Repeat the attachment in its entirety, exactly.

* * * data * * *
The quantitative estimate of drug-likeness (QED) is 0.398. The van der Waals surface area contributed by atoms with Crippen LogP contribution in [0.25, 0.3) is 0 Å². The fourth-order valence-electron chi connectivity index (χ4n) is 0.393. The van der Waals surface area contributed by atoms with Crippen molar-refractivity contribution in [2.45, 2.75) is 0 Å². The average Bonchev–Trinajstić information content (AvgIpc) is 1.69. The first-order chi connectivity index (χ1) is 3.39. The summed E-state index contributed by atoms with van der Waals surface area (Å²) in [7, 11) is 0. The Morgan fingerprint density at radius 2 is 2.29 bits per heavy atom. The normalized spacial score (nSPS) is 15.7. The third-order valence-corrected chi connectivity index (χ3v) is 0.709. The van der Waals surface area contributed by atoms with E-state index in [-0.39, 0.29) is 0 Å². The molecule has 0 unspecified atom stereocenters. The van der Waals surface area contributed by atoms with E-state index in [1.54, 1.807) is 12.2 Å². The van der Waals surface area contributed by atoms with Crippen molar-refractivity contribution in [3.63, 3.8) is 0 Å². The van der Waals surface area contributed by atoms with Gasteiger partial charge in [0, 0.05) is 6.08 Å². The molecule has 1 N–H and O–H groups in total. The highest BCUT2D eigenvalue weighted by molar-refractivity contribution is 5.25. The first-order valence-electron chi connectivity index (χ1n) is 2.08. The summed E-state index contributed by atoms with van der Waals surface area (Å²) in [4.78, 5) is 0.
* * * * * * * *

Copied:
The quantitative estimate of drug-likeness (QED) is 0.398. The van der Waals surface area contributed by atoms with Crippen LogP contribution in [0.25, 0.3) is 0 Å². The fourth-order valence-electron chi connectivity index (χ4n) is 0.393. The van der Waals surface area contributed by atoms with Crippen molar-refractivity contribution in [2.45, 2.75) is 0 Å². The average Bonchev–Trinajstić information content (AvgIpc) is 1.69. The first-order chi connectivity index (χ1) is 3.39. The summed E-state index contributed by atoms with van der Waals surface area (Å²) in [7, 11) is 0. The Morgan fingerprint density at radius 2 is 2.29 bits per heavy atom. The normalized spacial score (nSPS) is 15.7. The third-order valence-corrected chi connectivity index (χ3v) is 0.709. The van der Waals surface area contributed by atoms with E-state index in [-0.39, 0.29) is 0 Å². The molecule has 0 unspecified atom stereocenters. The van der Waals surface area contributed by atoms with E-state index in [1.54, 1.807) is 12.2 Å². The van der Waals surface area contributed by atoms with Crippen molar-refractivity contribution in [3.63, 3.8) is 0 Å². The van der Waals surface area contributed by atoms with Gasteiger partial charge in [0, 0.05) is 6.08 Å². The molecule has 1 N–H and O–H groups in total. The highest BCUT2D eigenvalue weighted by molar-refractivity contribution is 5.25. The first-order valence-electron chi connectivity index (χ1n) is 2.08. The summed E-state index contributed by atoms with van der Waals surface area (Å²) in [4.78, 5) is 0.